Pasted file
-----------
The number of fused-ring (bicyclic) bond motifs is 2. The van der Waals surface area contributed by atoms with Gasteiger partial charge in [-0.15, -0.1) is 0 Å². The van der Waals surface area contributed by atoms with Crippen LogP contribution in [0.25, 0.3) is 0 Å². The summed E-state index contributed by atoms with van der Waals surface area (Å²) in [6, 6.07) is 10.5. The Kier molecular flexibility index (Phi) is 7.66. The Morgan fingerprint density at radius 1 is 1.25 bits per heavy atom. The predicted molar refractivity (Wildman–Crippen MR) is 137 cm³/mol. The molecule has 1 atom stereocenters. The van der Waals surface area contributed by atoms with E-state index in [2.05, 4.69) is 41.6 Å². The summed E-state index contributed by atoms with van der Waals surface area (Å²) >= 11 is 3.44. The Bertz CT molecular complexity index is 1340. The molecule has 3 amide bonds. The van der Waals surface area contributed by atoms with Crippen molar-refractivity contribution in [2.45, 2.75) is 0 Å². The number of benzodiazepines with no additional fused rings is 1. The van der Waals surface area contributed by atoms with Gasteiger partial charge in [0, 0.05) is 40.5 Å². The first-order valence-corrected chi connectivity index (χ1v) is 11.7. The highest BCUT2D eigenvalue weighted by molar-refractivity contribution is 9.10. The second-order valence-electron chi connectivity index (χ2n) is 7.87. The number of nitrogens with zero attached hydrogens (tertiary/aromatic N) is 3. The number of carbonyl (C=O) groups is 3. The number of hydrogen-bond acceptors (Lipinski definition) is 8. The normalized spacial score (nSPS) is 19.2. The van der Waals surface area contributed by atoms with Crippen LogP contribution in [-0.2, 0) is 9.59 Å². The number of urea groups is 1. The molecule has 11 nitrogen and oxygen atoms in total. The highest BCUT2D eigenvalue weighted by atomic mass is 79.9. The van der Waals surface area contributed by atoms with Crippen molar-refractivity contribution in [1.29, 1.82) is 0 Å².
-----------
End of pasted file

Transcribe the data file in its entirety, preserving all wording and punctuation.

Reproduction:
The number of fused-ring (bicyclic) bond motifs is 2. The van der Waals surface area contributed by atoms with Gasteiger partial charge in [-0.15, -0.1) is 0 Å². The van der Waals surface area contributed by atoms with Crippen LogP contribution in [0.25, 0.3) is 0 Å². The summed E-state index contributed by atoms with van der Waals surface area (Å²) in [6, 6.07) is 10.5. The Kier molecular flexibility index (Phi) is 7.66. The Morgan fingerprint density at radius 1 is 1.25 bits per heavy atom. The predicted molar refractivity (Wildman–Crippen MR) is 137 cm³/mol. The molecule has 1 atom stereocenters. The van der Waals surface area contributed by atoms with E-state index in [2.05, 4.69) is 41.6 Å². The summed E-state index contributed by atoms with van der Waals surface area (Å²) >= 11 is 3.44. The Bertz CT molecular complexity index is 1340. The molecule has 3 amide bonds. The van der Waals surface area contributed by atoms with Crippen molar-refractivity contribution in [2.45, 2.75) is 0 Å². The number of benzodiazepines with no additional fused rings is 1. The van der Waals surface area contributed by atoms with Gasteiger partial charge in [0, 0.05) is 40.5 Å². The first-order valence-corrected chi connectivity index (χ1v) is 11.7. The highest BCUT2D eigenvalue weighted by molar-refractivity contribution is 9.10. The second-order valence-electron chi connectivity index (χ2n) is 7.87. The number of nitrogens with zero attached hydrogens (tertiary/aromatic N) is 3. The number of carbonyl (C=O) groups is 3. The number of hydrogen-bond acceptors (Lipinski definition) is 8. The normalized spacial score (nSPS) is 19.2. The van der Waals surface area contributed by atoms with Crippen LogP contribution in [-0.2, 0) is 9.59 Å². The number of urea groups is 1. The molecule has 11 nitrogen and oxygen atoms in total. The highest BCUT2D eigenvalue weighted by atomic mass is 79.9. The van der Waals surface area contributed by atoms with Crippen molar-refractivity contribution in [1.29, 1.82) is 0 Å².